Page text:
And they must also be formed to give the individual LGBT supporters a greater sense of belonging. To meet likeminded people. To be able to go to football without fear they will be victimised.
It’s not about sectioning off gay Addicks from the rest of supporters. It’s not about creating divisions. It’s about creating a group that will allow LGBT fans to be more accepted and feel a greater part of the collective Charlton support.
Nor is there a need to respond with a straight male Charlton supporters group, as a worrying amount have implied. Are we victimised? Nope. Some of us are the ones making sure others are victimised. The creation of the group doesn’t isolate or threaten you.
Nor is it aiming to make Charlton exclusively supported by LGBT fans.
I’m just looking at the aims of the Proud Valiants, here, and nowhere does it say they’re looking to enforce homosexuality onto every single Charlton fan who walks through The Valley’s turnstiles this season.
In fact, their aims are completely inoffensive and won’t impact those who don’t wish to be involved. The amount of comments I’ve seen that suggest the individual is in some way threatened by this group is baffling.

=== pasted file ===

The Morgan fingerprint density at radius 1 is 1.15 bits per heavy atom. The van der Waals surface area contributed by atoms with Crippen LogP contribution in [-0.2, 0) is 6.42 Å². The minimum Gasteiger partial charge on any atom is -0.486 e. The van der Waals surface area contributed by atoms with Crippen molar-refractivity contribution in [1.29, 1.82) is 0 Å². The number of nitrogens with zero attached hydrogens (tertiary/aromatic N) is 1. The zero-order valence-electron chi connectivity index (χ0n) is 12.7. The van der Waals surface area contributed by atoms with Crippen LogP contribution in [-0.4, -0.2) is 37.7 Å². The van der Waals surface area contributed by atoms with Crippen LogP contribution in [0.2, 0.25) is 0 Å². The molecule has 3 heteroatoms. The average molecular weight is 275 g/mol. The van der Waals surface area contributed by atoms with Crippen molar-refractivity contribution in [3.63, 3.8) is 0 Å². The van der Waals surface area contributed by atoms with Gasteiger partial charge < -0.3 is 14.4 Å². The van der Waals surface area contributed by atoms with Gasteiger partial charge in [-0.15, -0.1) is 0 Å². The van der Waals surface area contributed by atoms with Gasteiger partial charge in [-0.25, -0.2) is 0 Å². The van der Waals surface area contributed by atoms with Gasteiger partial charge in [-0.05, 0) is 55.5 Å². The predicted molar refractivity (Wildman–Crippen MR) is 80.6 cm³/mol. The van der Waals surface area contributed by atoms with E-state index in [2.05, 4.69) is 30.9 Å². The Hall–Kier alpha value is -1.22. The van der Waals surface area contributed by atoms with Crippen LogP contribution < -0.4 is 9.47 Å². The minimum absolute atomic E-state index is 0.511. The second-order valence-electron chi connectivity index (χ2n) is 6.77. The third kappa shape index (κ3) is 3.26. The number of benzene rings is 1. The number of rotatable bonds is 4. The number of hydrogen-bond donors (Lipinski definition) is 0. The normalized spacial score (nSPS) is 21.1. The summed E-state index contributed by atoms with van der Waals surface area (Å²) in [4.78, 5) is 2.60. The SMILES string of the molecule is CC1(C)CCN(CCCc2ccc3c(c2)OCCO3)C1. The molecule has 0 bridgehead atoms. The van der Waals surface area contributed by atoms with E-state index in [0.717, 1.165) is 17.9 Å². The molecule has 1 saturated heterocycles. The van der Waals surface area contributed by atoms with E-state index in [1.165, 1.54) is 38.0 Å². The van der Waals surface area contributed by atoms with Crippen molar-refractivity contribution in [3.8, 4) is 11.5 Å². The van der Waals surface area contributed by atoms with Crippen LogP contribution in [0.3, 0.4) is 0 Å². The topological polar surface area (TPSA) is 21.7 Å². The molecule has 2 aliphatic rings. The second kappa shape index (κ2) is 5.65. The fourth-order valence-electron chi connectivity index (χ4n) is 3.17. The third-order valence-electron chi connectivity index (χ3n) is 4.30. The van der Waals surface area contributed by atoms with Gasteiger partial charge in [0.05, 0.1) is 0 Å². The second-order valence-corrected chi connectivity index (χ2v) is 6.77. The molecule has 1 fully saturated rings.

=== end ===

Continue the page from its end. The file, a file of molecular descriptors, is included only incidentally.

And then there’s this religious argument. I have as much interest in religion as I do in taking the bins out this evening, so I sincerely apologise if I myself am about to make a comment which could be considered ignorant.
I fully appreciate that some religions are not accepting of homosexuals. I don’t agree with it, but I appreciate why people have faith and why they follow it so strongly. That’s all fine.
But I cannot understand how that overrides logical thought to such an extent you feel the need to openly hate and discriminate against LGBT individuals, Charlton fans or otherwise. No religious practice justifies making life a misery for someone who has had absolutely no impact on your life whatsoever.
Likewise, Charlton ‘siding’ with the Proud Valiants doesn’t mean they’re discriminating against religious groups and their beliefs.
Nor does their decision to ban the abusive support show a sign that they’re preventing free speech. This idea that free speech covers being disgusting abusive makes me want to bang my head against a brick wall.
Oh, and finally, if you’re not actually ignorant and just full of homophobic hatred, just stop. Nothing is more ridiculous than the ‘you’re attracted to the same sex as yourself so I’m going to send abusive messages and threaten you’ principle. The sale of Kermorgant makes more sense, especially when compared with those who are being abusive and believe they’re doing nothing wrong.
Heaven forbid if any of our players ever came out.
Not the cleanest piece of writing you’ll ever read from me. It is just a rant. A bit of an angry one. But a rant that I hope corrects at least a small amount of ignorance.
Good luck to the Proud Valiants. They, obviously, have my full support.